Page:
Demarest v. Town of Underhill

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Justia Opinion Summary

The Town of Underhill appealed a trial court order that affirmed a decision of the County Road Commissioners requiring the Town to maintain a segment of Town Highway 26 (TH 26), a Class 4 highway. TH 26 has existed, in some form, for nearly 150 years. In 2001, the Town sought to reclassify a segment of TH 26 between Irish Settlement Road and Pleasant Valley Road as a legal trail, and the remainder of the roadway as a Class 4 highway. Following protracted litigation, these changes became effective in June 2010, and TH 26 became part of the Town’s six miles of Class 4 highways. Prior to the reclassification of TH 26, the Town performed periodic maintenance and repair work to both the roadway and the twenty-two culverts that were installed along and under TH 26 over the past thirty years. Although the ditches along TH 26 do not appear to have been maintained since 2010, the Town has continued to do some work, primarily the addition of base material to the roadway. Appellees David Demarest, Jeffrey Moulton, and Jonathan Fuller owned property on TH 26 in the Town of Underhill. Appellees Fuller and Demarest resided at their properties full time, while two additional residents along the road were part-time residents. In 2012, appellees filed a notice of insufficiency pursuant to 19 V.S.A. 971 requesting maintenance of TH 26, which had been largely deferred following the roadway reclassification. The Town denied appellees’ allegations, asserting that TH 26 was being maintained to the extent required by the necessity of the Town, the public good, and the convenience of the inhabitants of the Town. Appellees then brought an action for the appointment of County Road Commissioners pursuant to 19 V.S.A. 971 et seq. to compel the Town to undertake repairs of TH 26. Specifically, appellees sought repairs and maintenance to drainage, culverts, and the road surface, so as to make it reasonably safe and accessible for appellees’ use as residents of the Town. The Town contended on appeal that the trial court misconstrued and incorrectly applied the statutory provisions for the maintenance of Class 4 roads and erroneously established its own maintenance standard. After review, the Supreme Court agreed with the Town and reversed.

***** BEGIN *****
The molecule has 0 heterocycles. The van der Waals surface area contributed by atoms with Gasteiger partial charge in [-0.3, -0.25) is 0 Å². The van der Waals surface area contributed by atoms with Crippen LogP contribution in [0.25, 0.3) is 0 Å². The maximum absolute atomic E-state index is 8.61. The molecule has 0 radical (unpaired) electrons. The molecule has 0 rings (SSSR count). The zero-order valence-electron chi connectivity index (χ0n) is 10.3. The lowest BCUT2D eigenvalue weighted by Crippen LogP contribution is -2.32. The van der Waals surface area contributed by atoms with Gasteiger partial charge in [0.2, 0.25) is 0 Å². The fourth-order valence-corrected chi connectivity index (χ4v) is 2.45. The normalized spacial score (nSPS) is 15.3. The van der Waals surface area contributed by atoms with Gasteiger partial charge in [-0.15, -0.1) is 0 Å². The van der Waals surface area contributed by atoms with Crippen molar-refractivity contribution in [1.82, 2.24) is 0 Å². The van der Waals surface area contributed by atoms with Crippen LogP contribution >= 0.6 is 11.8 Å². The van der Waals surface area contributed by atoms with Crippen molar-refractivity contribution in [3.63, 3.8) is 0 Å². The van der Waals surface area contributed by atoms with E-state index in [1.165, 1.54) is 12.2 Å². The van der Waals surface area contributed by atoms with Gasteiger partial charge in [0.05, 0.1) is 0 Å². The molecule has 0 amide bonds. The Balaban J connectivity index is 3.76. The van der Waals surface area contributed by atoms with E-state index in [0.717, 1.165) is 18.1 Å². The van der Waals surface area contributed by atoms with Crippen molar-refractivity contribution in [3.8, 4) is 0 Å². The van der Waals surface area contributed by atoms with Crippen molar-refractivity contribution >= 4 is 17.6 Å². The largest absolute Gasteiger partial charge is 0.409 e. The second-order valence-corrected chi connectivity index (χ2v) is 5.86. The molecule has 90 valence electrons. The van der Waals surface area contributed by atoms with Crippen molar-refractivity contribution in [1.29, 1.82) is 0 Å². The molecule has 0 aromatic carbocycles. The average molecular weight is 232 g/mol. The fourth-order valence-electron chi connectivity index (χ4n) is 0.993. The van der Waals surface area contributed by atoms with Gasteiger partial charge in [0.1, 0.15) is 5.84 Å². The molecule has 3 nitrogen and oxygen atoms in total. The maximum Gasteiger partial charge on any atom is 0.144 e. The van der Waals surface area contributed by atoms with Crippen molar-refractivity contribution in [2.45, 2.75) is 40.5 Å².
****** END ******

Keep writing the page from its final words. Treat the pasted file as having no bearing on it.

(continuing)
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NOTICE: This opinion is subject to motions for reargument under V.R.A.P. 40 as well as formal revision before publication in the Vermont Reports. Readers are requested to notify the Reporter of Decisions by email at: JUD.Reporter@vermont.gov or by mail at: Vermont Supreme Court, 109 State Street, Montpelier, Vermont 05609-0801, of any errors in order that corrections may be made before this opinion goes to press. 2016 VT 10 No. 2015-248 David Demarest, et al. Supreme Court v. On Appeal from Superior Court, Chittenden Unit, Civil Division Town of Underhill October Term, 2015 Dennis R. Pearson, J. Christopher D. Roy of Downs Rachlin Martin PLLC, Burlington, for Petitioners-Appellees. John W. O’Donnell of Bergeron, Paradis & Fitzpatrick LLP, Burlington, for Respondent-Appellant. PRESENT: Dooley, Skoglund, Robinson and Eaton, JJ., and Hoar, Supr. J., Specially Assigned ¶ 1. EATON, J. The Town of Underhill (Town) appeals from a trial court order affirming a decision of the County Road Commissioners requiring the Town to maintain a segment of Town Highway 26 (TH 26), a Class 4 highway.1 The Town contends that the trial court misconstrued and incorrectly applied the statutory provisions for the maintenance of Class 4 roads and erroneously established its own maintenance standard. We agree with the Town and reverse. 1 TH 26 is also known as Fuller Road or New Road. ¶ 2. TH 26 has existed, in some form, for nearly 150 years. In its present configuration, TH 26 is a 1.54 mile-long, single-lane roadway that intersects Irish Settlement Road to the north, running south until it terminates near a beaver pond at the beginning of the Crane Brook Trail, a legal trail that goes on to intersect with Pleasant Valley Road. Because of the roadway’s gradient, which rises from about 910 feet at the intersection with Irish Settlement Road to 1040 feet at its highest point, runoff generally drains in a constant stream towards the intersection with Irish Settlement Road. ¶ 3. In 2001, the Town sought to reclassify a segment of TH 26 between Irish Settlement Road and Pleasant Valley Road as a legal trail, and the remainder of the roadway as a Class 4 highway. Following protracted litigation, these changes became effective in June 2010, and TH 26 became part of the Town’s six miles of Class 4 highways. ¶ 4. Prior to the reclassification of TH 26, the Town performed periodic maintenance and repair work to both the roadway and the twenty-two culverts that were installed along and under TH 26 over the past thirty years. Although the ditches along TH 26 do not appear to have been maintained since 2010, the Town has continued to do some work, primarily the addition of base material to the roadway. For example, in April 2013, the Town put down 115 cubic yards of 1-and-¼ inch fractured stone. Following severe storms in late May and early June 2013, which caused increased runoff, the Town made repairs to culverts #1 through #4 at or near the intersection with Irish Settlement Road. The Town also put down another 108 cubic yards of crusher run gravel in late June 2013, followed by another 62 cubic yards in August 2013. ¶ 5. Appellees David Demarest, Jeffrey Moulton, and Jonathan Fuller own property on TH 26 in the Town of Underhill. Appellees Fuller and Demarest reside at their properties full time, while two additional residents along the road are part-time residents. On February 28, 2 2012, appellees filed a notice of insufficiency pursuant to 19 V.S.A. § 971 requesting maintenance of TH 26, which had been largely deferred following the roadway reclassification. By letter dated March 1, 2012, the Town denied appellees’ allegations, asserting that TH 26 was being maintained to the extent required by the necessity of the Town, the public good, and the convenience of the inhabitants of the Town. In April 2012, appellees brought an action for the appointment of County Road Commissioners pursuant to 19 V.S.A. § 971 et seq. to compel the Town to undertake repairs of TH 26. Specifically, appellees sought repairs and maintenance to drainage, culverts, and the road surface, so as to make it reasonably safe and accessible for appellees’ use as residents of the Town. ¶ 6. Three Commissioners were appointed by the trial court. Following proceedings, as required by statute, the Commissioners filed a report with the trial court on June 26, 2013.2 The Commissioners found that TH 26 had undersized culverts, inadequate drainage, insufficiently spaced culverts, unmaintained ditches, lack of proper road crown, evidence of road flooding due to unmanaged beaver pond construction, and inadequate road cover. The Commissioners’ report unanimously concluded that TH 26 was “out of repair or unsafe for travel, and that the public good demand[ed] that [TH 26] . . . be repaired.” The Commissioners acknowledged that under the Town’s policy, “the town is not required to regularly maintain a class [4] highway,” although “class IV highway[s] may be maintained to the extent required by the necessity of the town, the public good, and the convenience of the inhabitants of the town.” Despite the Town’s policy, however, the Commissioners found that “by making improvements 2 The Commissioners adopted a report filed by appellees’ engineer, which indicated that at least five of the culverts are in substandard condition and present a safety risk because they could fail, which could result in the critical intersection of TH 26 and Irish Settlement Road being over-topped or washed away in the next big storm. 3 and maintaining the road in the past [the Town] created a situation where property owners abutting [TH 26] have a justifiable expectation that maintenance and repair will continue.” The Commissioners thus ordered the Town to bring all of TH 26 into compliance with all standards and specifications applicable to any private road in the Town serving three or more residences, specifically ordering that the Town replace all five of the culverts that it had graded as “fair” or “poor.”3 According to the Commissioners’ estimate, the cost of the updates to TH 26 would be $68,000. The Town appealed the Commissioners’ report pursuant to 19 V.S.A. § 976. ¶ 7. On appeal, the trial court entered judgment against the Town, adopting the Commissioners’ report in part and modifying it in part. Providing that the Town could not “act arbitrarily and must still observe some minimal road maintenance and/or construction criteria which will ensure basic safety and reliability,” the trial court required the Town to undertake many, but not all, of the Commissioners’ recommendations. Specifically, the trial court found the following repairs or maintenance to be either “minimal and basic improvements necessary on [the] record,” required for “basic safety and convenience,” necessary “to restore [TH 26] to basic class 4 condition,” or “consistent with minimal observance of the standard of necessity, public good, and convenience”: the replacement of five culverts rated as “fair” or “poor”; the addition of minimally adequate base and top surface material over all culverts; widening of the road in at least a few spots to twelve feet to allow for the passage of emergency vehicles; ditching maintenance along the entire length of the road; and rebuilding of the most seriously defective stonework around the culverts. The Town moved for reconsideration, which the trial court denied. 3 Culverts #2, #3, #14, #15, and #22 were rated by the Town as “poor” or “fair.” At least eleven other culverts were rated as “good.” 4 ¶ 8. This appeal followed. The Town contends that the trial court erred in requiring maintenance of TH 26 because the decision whether or not to undertake repairs of a Class 4 highway is within the Town’s discretion. Specifically, the Town raises two arguments: (1) that the trial court erred in in its interpretation of 19 V.S.A. § 310(b) by failing to recognize that § 310(b) allows for discretion in determining whether to maintain and repair Class 4 highways as long as that discretion is not exercised in an arbitrary and discriminatory fashion; and (2) that this error resulted in the trial court’s establishing and applying its own maintenance standard, which was different from both § 310(b) and the Town of Underhill Road Policy. In Vermont, a town’s duties “with respect to roads are entirely statutory.” Sagar v. Warren Selectboard, 170 Vt. 167, 171, 744 A.2d 422, 426 (1999). “The applicability of this statutory duty is a question of law, which [this Court] reviews de novo.” In re Town Highway No. 20, 2012 VT 17, ¶ 61, 191 Vt. 231, 45 A.3d 54 (mem.). ¶ 9. In Town of Calais v. Cty. Road Comm’rs, 173 Vt. 620, 621, 795 A.2d 1267, 1268 (2002) (mem.), we held that 19 V.S.A. § 310(b) grants towns discretion in determining whether to maintain and repair Class 4 highways. The list of factors to be considered in § 310(b), which includes the necessity of the town, the public good, and the convenience of the inhabitants, reinforces the highly discretionary nature of the town’s powers. This discretion is not unlimited, however, and citizens challenging a town’s decision under § 310(b) can prevail if they show “that the town has not acted pursuant to its policy or has acted in an arbitrary and discriminatory fashion.” Id. at 624, 795 A.2d at 1271. A town’s decision will therefore be upheld if supported by its road policy and based on standards or principles. Id.; see also In re Handy, 171 Vt. 336, 345, 764 A.2d 1226, 1235 (2000) (describing “a decision arrived at without reference to any standards or principles” as arbitrary and capricious ad hoc decisionmaking). 5 ¶ 10. In Town of Calais, we affirmed the town’s decision declining to perform maintenance and repairs of a Class 4 highway, finding that it was pursuant to a general town policy that maintenance of Class 4 highways was the responsibility of adjacent landowners, except with respect to “minimal [summer] maintenance.” 173 Vt. at 620, 622, 795 A.2d at 1269 (alteration in original). We found that the town had “commendably implemented § 310(b),” thereby “avoiding the kind of ad hoc decision-making that may lead to discriminatory application of discretion.” Id. at 622-23, 795 A.2d at 1269. ¶ 11. The Town of Underhill Road Policy echoes the permissive language in § 310(b), providing that “[a] class [4] highway may be maintained to the extent required by the necessity of the town, the public good and the convenience of the inhabitants of the town,” and adding that, “[a]ccordingly, the town is not required to regularly maintain a class [4] highway.” In its decision, the trial court indicated that because the Town’s road policy mirrors § 310(b), it lacks “any real substance against which to determine whether [it was] in compliance with its own policy.” Instead, the trial court read additional requirements into the standard, such that it also considered whether the Town “observed some minimal road maintenance and/or construction criteria which will ensure basic safety and reliability.” ¶ 12. Although we agree with the trial court’s description of the Town’s road policy as largely parroting the language of § 310(b), the standard in Town of Calais does not require Class 4 road policies to add to the language of § 310(b). Nor does that standard require substantive analysis of the road policy itself. Rather, Class 4 road policies must implement § 310(b). Although the Town’s road policy adds little to the statutory language and provides little guidance, it implements § 310(b), emphasizing the discretionary nature of the decision to maintain Class 4 highways. The Town’s decision declining to undertake repairs or maintenance 6 of TH 26 was made pursuant to its policy, which specifically provides that the Town “is not required to regularly maintain a class [4] highway.” ¶ 13. Whether the Town’s decision was arbitrary or discriminatory depends on the Town’s duty under its road policy, which includes consideration of the Town’s necessity, the public good, and the convenience of the inhabitants of the Town. Opining that the Town’s decision amounted to standardless, ad hoc decisionmaking and an abuse of discretion, the trial court acknowledged that while it is within the Town’s “statutory prerogative” to spend less on the maintenance of Class 4 highways than appellees might prefer, this prerogative must be “within reason and based on non-arbitrary factors.” The trial court’s exploration of this prerogative ended there, however. Rather than addressing the Town’s decisionmaking process, the trial court undertook its own analysis of the need for repairs and maintenance, finding certain repairs recommended by the Commissioners to be necessary minimal and basic improvements and still others to be “basic safety and convenience requirements,” or “consistent with minimal observance of the standard of necessity, public good, and convenience,” and “needed to restore [TH 26] to basic Class 4 condition.” Although the trial court did find the Town’s decision to be arbitrary, it was “from a strictly road maintenance and proper engineering perspective,” rather than resulting from the Town’s implementation of its policy, and was without “actual discriminatory animus against the residents of [TH 26].” ¶ 14. The Town, relying on the language in its road policy, determined that TH 26 “is being maintained to the extent required by the necessity of the Town, the public good and the convenience of the inhabitants of the Town.” It is not for this Court to consider the merits of the Town’s justification or reasoning, or that the trial court agree with the Town’s decision or analysis. Our decision in Town of Calais requires only that the Town based its decision on the 7 standards and principles in its road policy, if consistent with § 310(b), and that its decision was not arbitrary or applied in a discriminatory fashion. There is no evidence of an arbitrary or discriminatory purpose in the implementation of the Town’s policy concerning Class 4 highways. Accordingly, there is no basis for a finding that the decision was arbitrary or outside the scope of the Town’s broad discretion. ¶ 15. We note appellees’ concern that the broad discretion under § 310(b) binds the Commissioners and the trial court, leaving them virtually powerless to reach a differing conclusion absent a showing of arbitrary and discriminatory decisionmaking. This argument was raised, and addressed by this Court, in Town of Calais. We again note, as we did in that case, that although “it is difficult to imagine a circumstance under which any class 4 road would ever be repaired,” even when required by the public good, that is not “the policy adopted by the Legislature, and we must implement the Legislature’s policy choice rather than the court’s.” Town of Calais, at 624, 795 A.2d at 1271. Nearly fifteen years have passed since that decision, but the Legislature has yet to amend either § 971 et seq. or § 310(b) to clarify the Commissioners’ role, or lack thereof, as it relates to repairs and maintenance of Class 4 highways. We are left to restate our conclusion from Town of Calais rejecting the argument that § 971 et seq. provides for review of a town’s decision not to repair a roadway in favor of the argument that “[t]he only rational construction of [§ 310(b) and § 970 et seq.], one fully consistent with their broad language, is that the commissioners, as well as the trial court and this Court, must review a selectboard's decisions on repair of a class 4 road consistent with the broad new power the Legislature gave the selectboard in this area.” Id. at 622-23, 795 A.2d at 1271. ¶ 16. Although the Town’s road policy establishes less town-responsibility for Class 4 highway repair and maintenance than appellees desire, or even than the Commissioners’ 8 recommend, it is fully consistent with the discretion accorded by § 310(b). Both appellees and the Commissioners are bound to respect the Town’s discretion, and cannot “trump the selectboard’s decision through their own view of what the public requires.” Id. at 622, 795 A.2d at 1269. If appellees do not agree that the Town’s decision satisfies the necessity of the town, the public good, or the convenience of the inhabitants of the Town, the “[c]onduct of elected officials, detrimental to the interests of the town but not amounting to arbitrary abuse of authority justifying the issuance of a writ, is subject to regulation at the polls.” See Couture v. Selectmen of Town of Berkshire, 121 Vt. 359, 365, 159 A.2d 78, 81 (1960). Reversed. Judgment entered for defendant, Town of Underhill. FOR THE COURT: Associate Justice 9